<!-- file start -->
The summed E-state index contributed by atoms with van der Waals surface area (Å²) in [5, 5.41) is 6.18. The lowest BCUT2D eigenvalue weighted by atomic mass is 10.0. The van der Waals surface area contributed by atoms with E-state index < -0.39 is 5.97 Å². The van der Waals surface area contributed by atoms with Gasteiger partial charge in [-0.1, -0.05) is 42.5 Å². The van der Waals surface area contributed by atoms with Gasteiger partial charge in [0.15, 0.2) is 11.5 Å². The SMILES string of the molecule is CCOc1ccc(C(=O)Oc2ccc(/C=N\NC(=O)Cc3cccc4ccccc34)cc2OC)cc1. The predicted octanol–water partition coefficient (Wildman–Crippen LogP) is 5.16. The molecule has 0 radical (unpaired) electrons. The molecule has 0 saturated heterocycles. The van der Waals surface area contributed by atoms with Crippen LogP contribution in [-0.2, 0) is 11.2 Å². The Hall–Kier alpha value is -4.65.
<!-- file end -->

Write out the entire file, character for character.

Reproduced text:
The summed E-state index contributed by atoms with van der Waals surface area (Å²) in [5, 5.41) is 6.18. The lowest BCUT2D eigenvalue weighted by atomic mass is 10.0. The van der Waals surface area contributed by atoms with E-state index < -0.39 is 5.97 Å². The van der Waals surface area contributed by atoms with Gasteiger partial charge in [-0.1, -0.05) is 42.5 Å². The van der Waals surface area contributed by atoms with Gasteiger partial charge in [0.15, 0.2) is 11.5 Å². The SMILES string of the molecule is CCOc1ccc(C(=O)Oc2ccc(/C=N\NC(=O)Cc3cccc4ccccc34)cc2OC)cc1. The predicted octanol–water partition coefficient (Wildman–Crippen LogP) is 5.16. The molecule has 0 radical (unpaired) electrons. The molecule has 0 saturated heterocycles. The van der Waals surface area contributed by atoms with Crippen LogP contribution in [-0.2, 0) is 11.2 Å². The Hall–Kier alpha value is -4.65.